The lower base triangles of the first (301) to fourth (304) right triangular prisms are on the same first plane and the upper base triangles of the four prisms are on the same second plane which is parallel to the first plane; the bottom floors of the first (301) and third (303) right triangular prisms are on the same third plane; and the front lateral face of the first right triangular prism and the rear lateral face of the third right triangular prism are separated by a rectangular gap; the bottom floors of the second (302) and fourth (304) right triangular prisms are on the same fourth plane and immediately adjacent to each other, and the front lateral face of the second right triangular prism and the rear lateral face of the fourth right triangular prism are adjacent to each other. The third and fourth planes intersect at a line, and the location where this line intersects the plane of Figure 4 is denoted as O. The lateral edges of 301 and 302, flaring to each bottom floor are parallel and on the same fifth plane on which the two vertices C and D are located. Similarly, the lateral edges of 303 and 304, flaring to each bottom floor are parallel and on the same sixth plane on which two vertices G and H are located. The fifth plane is parallel to sixth plane; therefore, CD is parallel to GH. The plane perpendicular to the fifth plane (also, to the sixth plane) passes through the intersection line of the third and fourth planes and is defined as the seventh plane on which the observer’s point O (also called the bottom point of V-like shape) is located, where the acute dihedral angle formed by the third and seventh planes is named ; the acute dihedral angle formed by the fourth and seventh planes is named , and is larger than . Figure 4 represents a cross-section parallel to all base triangles of the four right triangular prisms shown in Figure 3, where the parameters , , , , , , , , , . must satisfy the ten equations below:

(1)
(2)
(3)
(4)
(5)
(6)
(8)
(9)
(10)

For a concrete problem, , CD, GH and h are all known, and all others ten unknowns , , , , , , ,, , can be definitely obtained from the ten equations above. Therefore the system which consists of four right triangle prisms can be determined uniquely.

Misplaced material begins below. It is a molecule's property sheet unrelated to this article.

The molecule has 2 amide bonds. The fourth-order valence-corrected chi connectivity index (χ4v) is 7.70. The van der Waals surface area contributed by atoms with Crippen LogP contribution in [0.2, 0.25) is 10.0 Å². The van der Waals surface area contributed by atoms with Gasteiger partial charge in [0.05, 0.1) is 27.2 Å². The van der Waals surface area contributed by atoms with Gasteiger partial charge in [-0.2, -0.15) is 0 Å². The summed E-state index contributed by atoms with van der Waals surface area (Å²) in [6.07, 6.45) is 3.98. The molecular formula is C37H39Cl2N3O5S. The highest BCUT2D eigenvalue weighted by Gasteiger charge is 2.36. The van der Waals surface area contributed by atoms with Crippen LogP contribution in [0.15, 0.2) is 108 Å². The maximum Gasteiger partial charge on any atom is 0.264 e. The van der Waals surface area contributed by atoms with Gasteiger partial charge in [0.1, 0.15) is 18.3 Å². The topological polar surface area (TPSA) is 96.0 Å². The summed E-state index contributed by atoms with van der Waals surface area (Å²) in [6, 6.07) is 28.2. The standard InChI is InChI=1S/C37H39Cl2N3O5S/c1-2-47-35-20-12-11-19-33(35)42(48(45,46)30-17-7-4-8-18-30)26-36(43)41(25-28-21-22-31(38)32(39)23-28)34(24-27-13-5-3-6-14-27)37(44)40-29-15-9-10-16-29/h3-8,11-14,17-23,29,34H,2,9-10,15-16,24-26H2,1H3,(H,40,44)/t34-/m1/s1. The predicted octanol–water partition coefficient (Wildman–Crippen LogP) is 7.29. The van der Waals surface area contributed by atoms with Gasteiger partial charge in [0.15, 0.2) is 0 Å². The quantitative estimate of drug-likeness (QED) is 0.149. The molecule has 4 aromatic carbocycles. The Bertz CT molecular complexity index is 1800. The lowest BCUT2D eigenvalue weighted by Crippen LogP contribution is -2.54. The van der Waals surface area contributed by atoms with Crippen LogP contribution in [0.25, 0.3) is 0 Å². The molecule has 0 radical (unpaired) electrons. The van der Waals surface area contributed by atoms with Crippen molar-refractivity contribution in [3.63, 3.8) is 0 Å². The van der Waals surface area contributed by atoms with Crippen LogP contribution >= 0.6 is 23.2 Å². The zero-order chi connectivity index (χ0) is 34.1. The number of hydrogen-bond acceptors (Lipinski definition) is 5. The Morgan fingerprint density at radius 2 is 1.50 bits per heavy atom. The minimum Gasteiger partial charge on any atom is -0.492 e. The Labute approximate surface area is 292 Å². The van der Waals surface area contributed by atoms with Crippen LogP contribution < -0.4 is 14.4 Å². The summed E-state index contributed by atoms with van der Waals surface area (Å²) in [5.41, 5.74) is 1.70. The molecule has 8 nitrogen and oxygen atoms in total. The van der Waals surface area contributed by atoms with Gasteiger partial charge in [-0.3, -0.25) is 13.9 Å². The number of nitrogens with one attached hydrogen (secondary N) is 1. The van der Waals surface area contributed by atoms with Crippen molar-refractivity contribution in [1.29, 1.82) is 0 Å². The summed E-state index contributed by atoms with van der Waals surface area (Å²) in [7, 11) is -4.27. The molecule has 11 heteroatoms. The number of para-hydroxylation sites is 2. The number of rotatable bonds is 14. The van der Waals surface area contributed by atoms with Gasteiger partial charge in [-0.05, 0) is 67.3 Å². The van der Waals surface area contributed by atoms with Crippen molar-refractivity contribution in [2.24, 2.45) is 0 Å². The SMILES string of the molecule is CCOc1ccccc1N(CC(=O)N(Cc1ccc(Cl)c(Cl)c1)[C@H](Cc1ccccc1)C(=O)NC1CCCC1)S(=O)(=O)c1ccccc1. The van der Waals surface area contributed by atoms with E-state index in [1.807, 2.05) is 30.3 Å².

A cross-sectional view of the structure of Figure 3 and the light paths demonstrating the principle of stealth technology is illustrated in Figure 9. Two beams of incident light, parallel to each bottom floor are reflected by the lateral faces of mirror layers reflecting visible light in due succession obeying the law of light reflection. The incident light going through the channel of the hollow quadrilateral prism goes out in the area formed between the four solid right triangular prisms without any blockage. Finally, the whole incident light beam goes out of the triangular prisms system as if all the opaque triangular prisms do not exist. The invisible effect is finally gained.

First extrapolation:

If , corresponds to symmetrical case,

from (1) and (2) results in: (=);

from (3) and (4) results in: ();

from (5) and (6) results in: ();

from (7) and (8) results in: ().

Finally, the ten equations above become:

(11)
(12)
(13)
(14)
(15)
(16)

where the definition of all parameters are illustrated in Figure 5 and the cross-section graph is shown in Figure 6 and the light paths in Figure 10.

Second extrapolation:

When the separation between the observer’s point and the object camouflaged becomes infinite, the result is , (11) and (13) become identical; so do (12) and (14) result in (17); (15) and (16), result in (18), (15) and (16) change into (19), namely:

(17)
(18)
(19)

The definition of all parameters is illustrated in Figure 7 and the cross-section graph is shown in Figure 8 and the light paths in Figure 11.

The way that many quadrilateral prisms are aligned and stacked up to form a pillar is shown in Figure 12. The sight lines from the observer’s point flare towards the camouflaged pillar and each invisible quadrilateral prism lines up with the lateral edges parallel to the respective sight lines. The channel space within the quadrilateral prism is filled by transparent materials. Some of gaps formed by adjacent quadrilateral prisms are welded by steel to maintain the mechanical strength. Figure 13 illustrates how to form two pillars, the left pillar and the right one, using the same right triangular prism system. In addition to use as a frame for an automobile, the hollow quadrilateral prism described above may be used in other applications to construct an almost invisible structure.

3. Discussion

The extreme case take places when the separation between the observer’s point and the pillar camouflaged goes to infinite as shown in Figure 7. The quadrilateral prism becomes a rectangular prism, succinct and symmetrical which is easy to manufacture. Nevertheless, the actual separation above will never become infinite. The most really practical situation is , general and common, since it starts at the observer’s point and then flares to the two A-pillars as shown in Figure 3. In order to keep the outward appearance of the windshield symmetrical, should be obeyed. meets the situation when the size of the pillar is smaller relative to the distance between the observer’s point and the pillar as shown in Figure 5.